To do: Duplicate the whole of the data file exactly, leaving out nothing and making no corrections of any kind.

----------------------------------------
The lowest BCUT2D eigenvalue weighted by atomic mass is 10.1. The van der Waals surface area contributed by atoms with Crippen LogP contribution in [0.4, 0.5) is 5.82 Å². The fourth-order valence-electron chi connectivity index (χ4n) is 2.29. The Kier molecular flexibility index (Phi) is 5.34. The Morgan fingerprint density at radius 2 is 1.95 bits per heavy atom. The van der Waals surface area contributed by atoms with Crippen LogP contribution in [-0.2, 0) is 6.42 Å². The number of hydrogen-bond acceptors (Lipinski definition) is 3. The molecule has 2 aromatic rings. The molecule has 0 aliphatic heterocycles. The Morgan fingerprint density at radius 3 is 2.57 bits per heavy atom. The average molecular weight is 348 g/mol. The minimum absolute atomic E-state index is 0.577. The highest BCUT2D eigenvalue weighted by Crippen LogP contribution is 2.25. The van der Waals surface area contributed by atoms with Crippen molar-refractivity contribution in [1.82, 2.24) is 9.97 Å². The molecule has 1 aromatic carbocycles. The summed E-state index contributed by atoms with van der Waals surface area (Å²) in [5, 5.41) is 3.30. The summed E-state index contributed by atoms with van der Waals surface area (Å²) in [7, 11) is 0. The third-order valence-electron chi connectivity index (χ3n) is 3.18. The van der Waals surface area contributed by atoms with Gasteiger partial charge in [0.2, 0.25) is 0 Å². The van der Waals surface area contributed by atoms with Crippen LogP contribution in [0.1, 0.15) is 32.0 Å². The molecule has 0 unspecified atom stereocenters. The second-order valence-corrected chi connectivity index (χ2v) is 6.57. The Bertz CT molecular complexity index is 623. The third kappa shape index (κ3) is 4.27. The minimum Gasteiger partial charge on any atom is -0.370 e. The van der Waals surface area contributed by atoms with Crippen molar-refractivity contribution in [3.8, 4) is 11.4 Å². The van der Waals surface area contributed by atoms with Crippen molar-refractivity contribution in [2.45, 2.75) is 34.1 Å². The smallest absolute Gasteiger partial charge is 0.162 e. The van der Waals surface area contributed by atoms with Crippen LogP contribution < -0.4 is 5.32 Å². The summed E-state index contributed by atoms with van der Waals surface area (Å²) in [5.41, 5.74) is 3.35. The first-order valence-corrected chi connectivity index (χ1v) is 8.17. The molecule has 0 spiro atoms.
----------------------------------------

The lowest BCUT2D eigenvalue weighted by atomic mass is 10.1. The van der Waals surface area contributed by atoms with Crippen LogP contribution in [0.4, 0.5) is 5.82 Å². The fourth-order valence-electron chi connectivity index (χ4n) is 2.29. The Kier molecular flexibility index (Phi) is 5.34. The Morgan fingerprint density at radius 2 is 1.95 bits per heavy atom. The van der Waals surface area contributed by atoms with Crippen LogP contribution in [-0.2, 0) is 6.42 Å². The number of hydrogen-bond acceptors (Lipinski definition) is 3. The molecule has 2 aromatic rings. The molecule has 0 aliphatic heterocycles. The Morgan fingerprint density at radius 3 is 2.57 bits per heavy atom. The average molecular weight is 348 g/mol. The minimum absolute atomic E-state index is 0.577. The highest BCUT2D eigenvalue weighted by Crippen LogP contribution is 2.25. The van der Waals surface area contributed by atoms with Crippen molar-refractivity contribution in [1.82, 2.24) is 9.97 Å². The molecule has 1 aromatic carbocycles. The summed E-state index contributed by atoms with van der Waals surface area (Å²) in [5, 5.41) is 3.30. The summed E-state index contributed by atoms with van der Waals surface area (Å²) in [7, 11) is 0. The third-order valence-electron chi connectivity index (χ3n) is 3.18. The van der Waals surface area contributed by atoms with Gasteiger partial charge in [0.2, 0.25) is 0 Å². The van der Waals surface area contributed by atoms with Crippen LogP contribution in [0.1, 0.15) is 32.0 Å². The molecule has 0 unspecified atom stereocenters. The second-order valence-corrected chi connectivity index (χ2v) is 6.57. The Bertz CT molecular complexity index is 623. The third kappa shape index (κ3) is 4.27. The minimum Gasteiger partial charge on any atom is -0.370 e. The van der Waals surface area contributed by atoms with Crippen molar-refractivity contribution in [3.8, 4) is 11.4 Å². The van der Waals surface area contributed by atoms with Crippen molar-refractivity contribution in [2.45, 2.75) is 34.1 Å². The smallest absolute Gasteiger partial charge is 0.162 e. The van der Waals surface area contributed by atoms with Crippen LogP contribution < -0.4 is 5.32 Å². The summed E-state index contributed by atoms with van der Waals surface area (Å²) in [5.41, 5.74) is 3.35. The first-order valence-corrected chi connectivity index (χ1v) is 8.17. The molecule has 0 spiro atoms.